Russia bans food from West in reaction to sanctions
By Larry Dreiling
Russia has banned most food imports from the West Aug. 7 in retaliation for sanctions over Ukraine, an unexpectedly sweeping move that will cost farmers in North America, Europe and Australia billions of dollars but will also likely lead to empty shelves in Russian cities.
The announcement shows that while President Vladimir Putin doesn’t appear ready to heed Russian nationalists’ calls to send troops into Ukraine, he is prepared to inflict significant damage on his own nation in an economic war with the West.
The U.S. and the European Union (EU) have accused Russia, which annexed Ukraine’s Crimean Peninsula in March, of supplying arms and expertise to a pro-Moscow insurgency in eastern Ukraine, and have sanctioned individuals and companies in Russia in retaliation. Moscow denies supporting the rebels and accuses the West of blocking attempts at a political settlement by encouraging Kiev to use brutal force to crush the insurgency.
The ban, announced by a somber Prime Minister Dmitry Medvedev at a televised Cabinet meeting, covers all imports of meat, fish, fruit, vegetables, milk and milk products from the U.S., the EU, Australia, Canada and Norway. It will last for one year.
“Until the last moment, we hoped that our foreign colleagues would understand that sanctions lead to a deadlock and no one needs them,” Medvedev said. “But they didn’t, and the situation now requires us to take retaliatory measures.”
Although the U.S., Canada and the EU together will take more than a $17.5 billion hit, Russian consumers may feel it more than Western farmers. Russia depends heavily on imported foodstuffs, most of it from Europe, particularly in Moscow and other large, prosperous cities.
In 2013, the EU exported 11.8 billion euros ($15.8 billion) in agricultural goods to Russia, while the U.S. sent $1.3 billion in food and agricultural goods.
Chris Weafer, an analyst at Macro Advisory in Moscow, said the ban would likely speed up inflation and further cloud an already grim economic outlook.
“Along with higher interest rates, higher food costs will mean that households have less money to spend and that will depress the economy,” Weafer said.
European farmers, by proximity, stand the most to lose by the embargo. Exports to Russia account for about a tenth of EU agricultural exports.
Perhaps the biggest loser is the Netherlands, one of the world’s largest agricultural exporters, sending 1.5 billion euros’ ($2.0 billion) worth of agricultural products to Russia annually.
President Xavier Beulin of a French farm union said the Russian import ban could affect the country’s fruit and vegetable industry.
“Russia is a significant market for us and one that grows by about 10 percent each year. It’s not trivial,” he told European television network LCI.
The chairman of the Dutch Federation of Agriculture and Horticulture, Albert Jan Maat, warned the Russian ban will cause prices to drop across Europe because of oversupply and called on the Dutch government and the EU to help farmers.
“We’re thinking of either removing products from the market or temporarily storing them,” Jan Maat said.
Xavier Beulin, president of the French farm union FNSEA, voiced similar concerns.
“These are market losses, but there’s also a chance that it will flood the European markets with summer crops that are no longer going to Russia, and that could lower prices,” he told the LCI television network.
The ban also dealt a blow to Norway’s fishing industry. The Norwegian Seafood Federation said Russia was its biggest single market last year.
Russia’s ban on Polish apples, already announced a few days earlier, led to a popular campaign in Poland, with media and officials urging citizens to eat more apples and drink more ciders. A widely used slogan was “An apple a day keeps Putin away.”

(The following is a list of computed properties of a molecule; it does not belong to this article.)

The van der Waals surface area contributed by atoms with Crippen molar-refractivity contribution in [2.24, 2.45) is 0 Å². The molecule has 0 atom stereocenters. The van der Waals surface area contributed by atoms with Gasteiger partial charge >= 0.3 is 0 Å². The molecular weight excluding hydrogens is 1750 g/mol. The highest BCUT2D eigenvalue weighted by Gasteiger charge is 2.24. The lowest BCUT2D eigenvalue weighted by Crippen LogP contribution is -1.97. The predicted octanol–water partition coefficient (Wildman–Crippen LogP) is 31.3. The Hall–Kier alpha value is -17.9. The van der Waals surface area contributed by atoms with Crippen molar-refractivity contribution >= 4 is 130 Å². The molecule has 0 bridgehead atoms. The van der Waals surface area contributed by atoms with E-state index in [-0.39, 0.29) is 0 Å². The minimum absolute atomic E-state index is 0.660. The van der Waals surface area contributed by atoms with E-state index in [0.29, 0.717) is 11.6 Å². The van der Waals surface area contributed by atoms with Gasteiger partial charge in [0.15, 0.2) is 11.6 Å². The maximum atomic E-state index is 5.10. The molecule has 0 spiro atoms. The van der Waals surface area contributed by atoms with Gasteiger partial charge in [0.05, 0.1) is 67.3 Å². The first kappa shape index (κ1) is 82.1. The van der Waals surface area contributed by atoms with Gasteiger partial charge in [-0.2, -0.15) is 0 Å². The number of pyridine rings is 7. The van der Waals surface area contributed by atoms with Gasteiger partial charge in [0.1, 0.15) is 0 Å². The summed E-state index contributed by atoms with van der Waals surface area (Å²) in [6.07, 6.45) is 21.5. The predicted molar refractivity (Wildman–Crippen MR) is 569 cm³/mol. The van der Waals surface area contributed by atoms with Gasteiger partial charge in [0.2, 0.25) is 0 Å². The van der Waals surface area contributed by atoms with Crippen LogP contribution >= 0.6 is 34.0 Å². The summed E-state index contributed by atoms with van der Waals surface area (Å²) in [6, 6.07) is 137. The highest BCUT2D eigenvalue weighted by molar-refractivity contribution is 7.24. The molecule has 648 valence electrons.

A number of agricultural products have seen their prices fall following the Russian ban. Among major products, wheat for September delivery fell 1.4 percent, while corn fell 1.1 percent.
EU Commission spokesman Frederic Vincent voiced regret about the ban. He said the Commission still has to assess the potential impact and reserves “the right to take action as appropriate.”
Medvedev argued that the ban would give Russian farmers, who have struggled to compete with Western products, a good opportunity to increase their market share. But experts said local producers will find it hard to fill the gap left by the ban, as the nation’s agricultural sector suffers from inefficiency and a shortage of funds.
Agriculture Minister Nikolai Fyodorov said the sector would need additional subsidies equivalent to $3.8 billion in the next few years to pump up production. The government may find it hard to increase funding as it tries to shore up the currency and support banks and companies affected by Western sanctions, which included an EU ban on long-term borrowing for key Russian state banks.
While the government claimed it would move quickly to replace Western imports with food from Latin America, Turkey and ex-Soviet neighbors, analysts predicted shortages and price hikes. The damage to consumers will be particularly great in big cities like Moscow, where imported food fills an estimated 60 percent to 70 percent of the market.
Market watchers said consumers in the expensive food segment will suffer the most, losing access to goods like French cheeses and Parma ham, but others will also eventually feel the brunt as food variety will shrink and inflationary pressures increase. With retail chains stocked up for months ahead, the ban will take time to hurt, however.
The measure led to sardonic comments across Russian online media and liberal blogs, bringing reminiscences of empty store shelves during the Soviet times, but there was no immediate indication of consumers trying to stock up.
Russian stock indexes initially fell by about 1.5 percent on the news before recovering most of the losses a few hours later.
Medvedev said Russia hopes the ban will stop the West from ramping up sanctions, which it has done several times this year as the crisis in Ukraine has deepened.
“We didn’t want such developments, and I sincerely hope that our partners will put a pragmatic economic approach above bad policy considerations,” he said. He said Russia’s ban could be lifted before the year is up if “our partners show a constructive approach.”